Jacksonville Mother Speaks Out About Shaken Baby Syndrome

A Jacksonville mother is warning other parents about the shaken baby syndrome, the leading cause of child abuse deaths in the U.S.

Bonita Tate’s daughter Deshauna was shaken by a family member in 1995, when she was a 52-day-old baby.

“When I got home, I found her in her swing, lifeless. She had had no oxygen to her brain for over an hour.”

Now, 22 years later, her adult daughter is nonverbal, uses a wheelchair and still wears diapers.

According to the National Center on Shaken Baby Syndrome, the No. 1 trigger for shaken baby syndrome is frustration over a baby’s crying, and 25 percent of shaken babies die.

For children such as Deshauna, the complications can last a lifetime.

For resources and where to get information about shaken baby syndrome, visit dontshake.org.

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Shaken baby syndrome is a form of child abuse. When a baby is shaken hard by the shoulders, arms, or legs, it can cause learning disabilities, behavior disorders, vision problems or blindness, hearing and speech issues, seizures, cerebral palsy, serious brain injury, and permanent disability. In some cases, it can even be fatal.

Causes

Ever notice how long it takes babies to hold their heads up? Their neck muscles start out weak and get stronger as they grow. The same goes for their brains, which still need time to develop.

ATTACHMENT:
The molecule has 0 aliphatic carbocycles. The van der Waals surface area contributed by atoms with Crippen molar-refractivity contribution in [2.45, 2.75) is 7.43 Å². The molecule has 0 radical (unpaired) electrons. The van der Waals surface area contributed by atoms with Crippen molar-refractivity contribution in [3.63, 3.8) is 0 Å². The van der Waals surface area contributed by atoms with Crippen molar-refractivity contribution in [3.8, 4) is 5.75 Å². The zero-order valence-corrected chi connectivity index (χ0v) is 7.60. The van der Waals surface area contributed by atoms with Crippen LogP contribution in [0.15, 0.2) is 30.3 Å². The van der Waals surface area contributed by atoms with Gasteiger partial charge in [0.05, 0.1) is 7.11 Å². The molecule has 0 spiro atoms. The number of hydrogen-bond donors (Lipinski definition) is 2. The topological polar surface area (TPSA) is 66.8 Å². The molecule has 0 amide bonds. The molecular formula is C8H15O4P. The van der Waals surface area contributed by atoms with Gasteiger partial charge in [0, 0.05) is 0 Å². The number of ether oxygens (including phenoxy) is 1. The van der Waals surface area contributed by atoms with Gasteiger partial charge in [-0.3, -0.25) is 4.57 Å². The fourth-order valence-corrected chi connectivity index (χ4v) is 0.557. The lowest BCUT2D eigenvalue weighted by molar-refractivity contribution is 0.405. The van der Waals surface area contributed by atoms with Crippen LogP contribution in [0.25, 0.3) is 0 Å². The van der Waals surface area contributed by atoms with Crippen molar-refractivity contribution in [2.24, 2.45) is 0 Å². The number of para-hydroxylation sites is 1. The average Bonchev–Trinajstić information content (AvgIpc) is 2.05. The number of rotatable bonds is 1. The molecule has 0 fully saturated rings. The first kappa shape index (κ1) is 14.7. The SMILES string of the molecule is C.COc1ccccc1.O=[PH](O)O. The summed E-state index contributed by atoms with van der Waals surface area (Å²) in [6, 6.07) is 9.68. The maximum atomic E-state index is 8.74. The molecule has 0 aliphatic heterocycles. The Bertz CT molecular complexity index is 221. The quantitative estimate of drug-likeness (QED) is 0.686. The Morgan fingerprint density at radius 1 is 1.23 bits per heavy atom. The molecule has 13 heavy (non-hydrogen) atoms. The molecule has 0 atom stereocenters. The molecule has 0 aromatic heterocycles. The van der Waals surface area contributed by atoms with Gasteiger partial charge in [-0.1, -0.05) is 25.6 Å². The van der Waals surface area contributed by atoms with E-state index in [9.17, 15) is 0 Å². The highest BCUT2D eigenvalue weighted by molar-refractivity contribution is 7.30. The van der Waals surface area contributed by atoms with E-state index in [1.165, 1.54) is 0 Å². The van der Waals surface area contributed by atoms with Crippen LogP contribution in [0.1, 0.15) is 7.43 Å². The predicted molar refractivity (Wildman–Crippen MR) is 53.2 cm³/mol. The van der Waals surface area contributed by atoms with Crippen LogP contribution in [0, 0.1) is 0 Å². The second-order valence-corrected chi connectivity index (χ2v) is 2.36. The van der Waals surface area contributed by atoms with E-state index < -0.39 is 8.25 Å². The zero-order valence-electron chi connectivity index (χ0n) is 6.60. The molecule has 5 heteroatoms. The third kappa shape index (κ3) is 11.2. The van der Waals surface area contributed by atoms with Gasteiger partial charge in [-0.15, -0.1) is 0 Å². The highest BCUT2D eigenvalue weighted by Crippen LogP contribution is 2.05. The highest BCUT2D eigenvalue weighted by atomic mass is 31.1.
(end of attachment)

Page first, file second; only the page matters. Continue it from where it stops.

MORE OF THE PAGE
When a baby is shaken, its brain can bounce between the front and back of its skull. This causes it to bleed, bruise, and swell. It only takes a few seconds of aggressive shaking for this to happen.

What It’s Not

Shaken baby syndrome is different from gently tossing a baby playfully into the air or bouncing a baby on your knee. Though their brains and necks are fragile, babies are also unlikely to get shaken injuries by falling off furniture or making sudden stops in a car.

Symptoms

Being shaken affects babies in many different ways. Symptoms include vomiting, bluish skin, tremors or shakes, breathing issues, and drowsiness. Babies may also become less interested in eating; have trouble sucking, and stop smiling and talking.

Scott Juceam is one of the leading advocates against Shaken Baby Syndrome. Scott’s life changed when his daughter Hannah was shaken to death by her nanny in 2006. Since then, Scott has dedicated his life to preventing Shaken Baby Syndrome and child abuse.

To learn more about me, please visit my website at www.ScottJuceam.com or you can click here.

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